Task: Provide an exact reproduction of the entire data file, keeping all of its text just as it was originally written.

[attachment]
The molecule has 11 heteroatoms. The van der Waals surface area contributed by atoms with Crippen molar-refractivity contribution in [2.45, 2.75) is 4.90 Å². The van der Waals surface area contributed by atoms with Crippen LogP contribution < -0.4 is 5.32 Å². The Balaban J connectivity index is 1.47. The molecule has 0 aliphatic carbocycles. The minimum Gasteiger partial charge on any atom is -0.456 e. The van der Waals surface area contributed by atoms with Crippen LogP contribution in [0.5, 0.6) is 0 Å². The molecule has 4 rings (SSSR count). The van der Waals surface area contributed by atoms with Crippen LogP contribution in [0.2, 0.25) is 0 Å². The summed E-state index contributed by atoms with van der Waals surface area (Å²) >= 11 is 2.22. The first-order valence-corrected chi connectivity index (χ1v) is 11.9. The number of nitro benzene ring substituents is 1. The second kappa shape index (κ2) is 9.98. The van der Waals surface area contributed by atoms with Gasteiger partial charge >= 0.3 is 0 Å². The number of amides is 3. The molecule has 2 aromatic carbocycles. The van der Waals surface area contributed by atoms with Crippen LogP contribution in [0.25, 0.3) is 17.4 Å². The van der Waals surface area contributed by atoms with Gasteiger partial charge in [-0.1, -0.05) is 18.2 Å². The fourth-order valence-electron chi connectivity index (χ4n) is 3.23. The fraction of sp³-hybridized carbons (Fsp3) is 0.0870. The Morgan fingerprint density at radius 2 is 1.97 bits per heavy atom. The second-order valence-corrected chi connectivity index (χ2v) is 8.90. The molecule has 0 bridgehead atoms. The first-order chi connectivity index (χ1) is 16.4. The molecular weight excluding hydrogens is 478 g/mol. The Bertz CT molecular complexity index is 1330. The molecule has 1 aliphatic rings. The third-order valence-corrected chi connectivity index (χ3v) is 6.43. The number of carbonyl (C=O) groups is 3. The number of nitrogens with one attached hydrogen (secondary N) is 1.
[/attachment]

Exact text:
The molecule has 11 heteroatoms. The van der Waals surface area contributed by atoms with Crippen molar-refractivity contribution in [2.45, 2.75) is 4.90 Å². The van der Waals surface area contributed by atoms with Crippen LogP contribution < -0.4 is 5.32 Å². The Balaban J connectivity index is 1.47. The molecule has 0 aliphatic carbocycles. The minimum Gasteiger partial charge on any atom is -0.456 e. The van der Waals surface area contributed by atoms with Crippen LogP contribution in [0.5, 0.6) is 0 Å². The molecule has 4 rings (SSSR count). The van der Waals surface area contributed by atoms with Crippen LogP contribution in [0.2, 0.25) is 0 Å². The summed E-state index contributed by atoms with van der Waals surface area (Å²) >= 11 is 2.22. The first-order valence-corrected chi connectivity index (χ1v) is 11.9. The number of nitro benzene ring substituents is 1. The second kappa shape index (κ2) is 9.98. The van der Waals surface area contributed by atoms with Gasteiger partial charge >= 0.3 is 0 Å². The number of amides is 3. The molecule has 2 aromatic carbocycles. The van der Waals surface area contributed by atoms with Crippen LogP contribution in [0.25, 0.3) is 17.4 Å². The van der Waals surface area contributed by atoms with Gasteiger partial charge in [-0.1, -0.05) is 18.2 Å². The fourth-order valence-electron chi connectivity index (χ4n) is 3.23. The fraction of sp³-hybridized carbons (Fsp3) is 0.0870. The Morgan fingerprint density at radius 2 is 1.97 bits per heavy atom. The second-order valence-corrected chi connectivity index (χ2v) is 8.90. The molecule has 0 bridgehead atoms. The first-order chi connectivity index (χ1) is 16.4. The molecular weight excluding hydrogens is 478 g/mol. The Bertz CT molecular complexity index is 1330. The molecule has 1 aliphatic rings. The third-order valence-corrected chi connectivity index (χ3v) is 6.43. The number of carbonyl (C=O) groups is 3. The number of nitrogens with one attached hydrogen (secondary N) is 1.